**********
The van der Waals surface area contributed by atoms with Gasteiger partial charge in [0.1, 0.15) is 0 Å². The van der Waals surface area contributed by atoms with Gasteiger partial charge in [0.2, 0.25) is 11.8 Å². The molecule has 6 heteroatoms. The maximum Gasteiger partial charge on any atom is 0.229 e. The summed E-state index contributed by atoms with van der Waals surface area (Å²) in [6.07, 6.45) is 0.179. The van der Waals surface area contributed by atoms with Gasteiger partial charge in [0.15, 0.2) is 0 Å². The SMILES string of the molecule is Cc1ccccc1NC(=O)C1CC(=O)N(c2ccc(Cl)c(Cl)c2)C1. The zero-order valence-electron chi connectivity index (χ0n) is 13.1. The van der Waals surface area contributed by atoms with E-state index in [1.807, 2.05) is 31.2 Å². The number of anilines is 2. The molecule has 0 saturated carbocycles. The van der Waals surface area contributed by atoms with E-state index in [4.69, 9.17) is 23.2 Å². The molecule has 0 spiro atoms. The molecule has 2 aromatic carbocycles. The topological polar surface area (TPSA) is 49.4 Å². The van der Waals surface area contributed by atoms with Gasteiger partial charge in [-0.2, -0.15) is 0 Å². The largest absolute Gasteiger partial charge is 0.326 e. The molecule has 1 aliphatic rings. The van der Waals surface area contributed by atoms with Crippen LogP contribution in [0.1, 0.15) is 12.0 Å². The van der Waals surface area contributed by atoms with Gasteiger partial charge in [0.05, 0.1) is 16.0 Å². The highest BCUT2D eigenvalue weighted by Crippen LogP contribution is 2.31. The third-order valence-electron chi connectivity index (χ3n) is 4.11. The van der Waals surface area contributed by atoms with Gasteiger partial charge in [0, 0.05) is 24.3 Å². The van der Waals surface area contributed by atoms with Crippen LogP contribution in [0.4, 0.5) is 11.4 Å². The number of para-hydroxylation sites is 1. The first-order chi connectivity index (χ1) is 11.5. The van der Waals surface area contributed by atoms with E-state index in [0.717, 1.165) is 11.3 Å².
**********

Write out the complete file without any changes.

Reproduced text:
The van der Waals surface area contributed by atoms with Gasteiger partial charge in [0.1, 0.15) is 0 Å². The van der Waals surface area contributed by atoms with Gasteiger partial charge in [0.2, 0.25) is 11.8 Å². The molecule has 6 heteroatoms. The maximum Gasteiger partial charge on any atom is 0.229 e. The summed E-state index contributed by atoms with van der Waals surface area (Å²) in [6.07, 6.45) is 0.179. The van der Waals surface area contributed by atoms with Gasteiger partial charge in [0.15, 0.2) is 0 Å². The SMILES string of the molecule is Cc1ccccc1NC(=O)C1CC(=O)N(c2ccc(Cl)c(Cl)c2)C1. The zero-order valence-electron chi connectivity index (χ0n) is 13.1. The van der Waals surface area contributed by atoms with E-state index in [1.807, 2.05) is 31.2 Å². The number of anilines is 2. The molecule has 0 saturated carbocycles. The van der Waals surface area contributed by atoms with E-state index in [4.69, 9.17) is 23.2 Å². The molecule has 0 spiro atoms. The molecule has 2 aromatic carbocycles. The topological polar surface area (TPSA) is 49.4 Å². The van der Waals surface area contributed by atoms with Gasteiger partial charge in [-0.2, -0.15) is 0 Å². The largest absolute Gasteiger partial charge is 0.326 e. The molecule has 1 aliphatic rings. The van der Waals surface area contributed by atoms with Crippen LogP contribution in [0.1, 0.15) is 12.0 Å². The van der Waals surface area contributed by atoms with Gasteiger partial charge in [0.05, 0.1) is 16.0 Å². The highest BCUT2D eigenvalue weighted by Crippen LogP contribution is 2.31. The third-order valence-electron chi connectivity index (χ3n) is 4.11. The van der Waals surface area contributed by atoms with Gasteiger partial charge in [0, 0.05) is 24.3 Å². The van der Waals surface area contributed by atoms with Crippen LogP contribution in [0.4, 0.5) is 11.4 Å². The number of para-hydroxylation sites is 1. The first-order chi connectivity index (χ1) is 11.5. The van der Waals surface area contributed by atoms with E-state index in [0.717, 1.165) is 11.3 Å².